Sign here, please: NASCAR Winston Cup standout John Andretti will sign autographs at Brickyard Authentics in the Circle Centre mall in Indianapolis from 6:30-7:30 p.m. July 19. *** Event schedule: The sixth annual Brickyard 400 starts at 12:15 p.m. (CDT) Aug. 7. Pole qualifying starts at 1:30 p.m. Aug. 5. Qualifying for starting positions 26-36 begins at 1 p.m. Aug. 6.
The first practice session will take place from 10 a.m.-12:30 p.m. (CDT) Aug. 5. Practice continues from 4-4:45 p.m. Aug. 5 and 9:30-noon Aug. 6. Final practice takes place from 2:15-3:15 p.m. Aug. 6. *** Broadcast schedule: The Brickyard 400 will be broadcast live on ABC and the Indy Racing Radio Network at 1 p.m. (EDT) Aug. 7. ESPN's prerace show starts at noon Aug. 7, while the Indy Racing Radio Network prerace show starts at 12:30 p.m. Aug. 7.
ESPN will televise pole qualifying live from 2:30-4 p.m. (EDT) Aug. 5. ESPN2 will offer live pole qualifying coverage from 4-5 p.m. Aug. 5 and live second-day qualifying from 1-2 p.m. Aug. 6.
The Indy Racing Radio Network will broadcast live pole qualifying coverage from 2-4 p.m. (EDT) Aug. 5. Qualification wrap-up shows will be broadcast from 6-6:30 p.m. Aug. 5-6. The "Brickyard Live" talk show will be broadcast from 9-10 p.m. Aug. 4-5.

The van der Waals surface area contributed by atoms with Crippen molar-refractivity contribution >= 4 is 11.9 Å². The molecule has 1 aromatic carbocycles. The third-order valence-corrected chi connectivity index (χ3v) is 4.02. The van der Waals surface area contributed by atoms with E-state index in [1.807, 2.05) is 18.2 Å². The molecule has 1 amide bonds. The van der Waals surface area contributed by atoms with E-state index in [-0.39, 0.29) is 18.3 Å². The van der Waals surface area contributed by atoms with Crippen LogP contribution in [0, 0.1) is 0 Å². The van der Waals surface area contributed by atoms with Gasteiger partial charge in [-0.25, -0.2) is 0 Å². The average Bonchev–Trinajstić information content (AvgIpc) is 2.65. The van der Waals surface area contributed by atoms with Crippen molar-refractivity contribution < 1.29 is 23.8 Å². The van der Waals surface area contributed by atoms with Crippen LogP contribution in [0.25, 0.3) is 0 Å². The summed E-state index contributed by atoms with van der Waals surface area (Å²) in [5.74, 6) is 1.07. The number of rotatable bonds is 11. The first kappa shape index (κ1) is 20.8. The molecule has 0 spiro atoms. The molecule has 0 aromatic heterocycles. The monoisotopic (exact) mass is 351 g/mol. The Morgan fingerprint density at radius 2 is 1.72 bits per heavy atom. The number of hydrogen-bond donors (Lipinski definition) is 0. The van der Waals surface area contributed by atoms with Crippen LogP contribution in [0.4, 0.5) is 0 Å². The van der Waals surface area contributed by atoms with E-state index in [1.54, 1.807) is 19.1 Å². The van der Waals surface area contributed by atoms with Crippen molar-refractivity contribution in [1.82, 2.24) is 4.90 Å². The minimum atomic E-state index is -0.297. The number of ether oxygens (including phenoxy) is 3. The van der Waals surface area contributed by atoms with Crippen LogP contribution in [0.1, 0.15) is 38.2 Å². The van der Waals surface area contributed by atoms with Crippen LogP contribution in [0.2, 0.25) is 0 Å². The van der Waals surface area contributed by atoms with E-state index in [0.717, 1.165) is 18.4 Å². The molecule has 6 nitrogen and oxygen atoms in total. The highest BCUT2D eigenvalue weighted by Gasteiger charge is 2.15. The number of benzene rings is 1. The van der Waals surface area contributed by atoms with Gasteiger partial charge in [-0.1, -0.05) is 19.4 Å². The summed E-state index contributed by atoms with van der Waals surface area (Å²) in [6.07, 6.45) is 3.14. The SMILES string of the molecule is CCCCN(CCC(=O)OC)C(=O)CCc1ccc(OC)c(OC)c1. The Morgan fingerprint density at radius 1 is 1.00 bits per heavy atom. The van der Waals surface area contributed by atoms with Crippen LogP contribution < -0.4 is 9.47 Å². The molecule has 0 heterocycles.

ESPN and ESPN2 also will provide thorough coverage of Brickyard 400 practice and race previews Aug. 6. Highlights of "Happy Hour" practice will be shown on ESPN2 from 6-7 p.m., while the "Before They Go Green" preview will be shown on ESPN from 7:30-8:30 p.m. *** Tuesday's Ford testing speeds (Ford testing to continue Wednesday): Car # Driver Lap Time Lap Speed 88 Dale Jarrett 50.236 179.154 99 Jeff Burton 50.488 178.260 6 Mark Martin 50.500 178.218 28 Kenny Irwin Jr. 50.637 177.736 12 Jeremy Mayfield 50.807 177.141 11 Brett Bodine 50.970 176.574 2 Rusty Wallace 50.971 176.571 10 Ricky Rudd 51.119 176.060 77 Robert Pressley 51.193 175.805 16 Kevin Lepage 51.322 175.363 97 Chad Little 51.331 175.333 9 Jerry Nadeau 51.425 175.012 75 Ted Musgrave 51.428 175.002 14 Boris Said 51.528 174.662 66 Darrell Waltrip 51.549 174.591 26 Johnny Benson Jr. 51.642 174.277 32 Mike Wallace 51.690 174.115 23 Jimmy Spencer 51.770 173.846 58 Hut Stricklin 51.889 173.447 98 Rick Mast 52.034 172.964 75 Ted Musgrave 52.225 172.331 94 Bill Elliott 52.380 171.821 21 Elliott Sadler 52.381 171.818 90 Stanton Barrett 52.889 170.168 48 Andy Hillenburg 53.238 169.052 61 Bob Strait 53.870 167.069 80 Gary Bradberry 54.128 166.273 62 Jeff Davis 54.679 164.597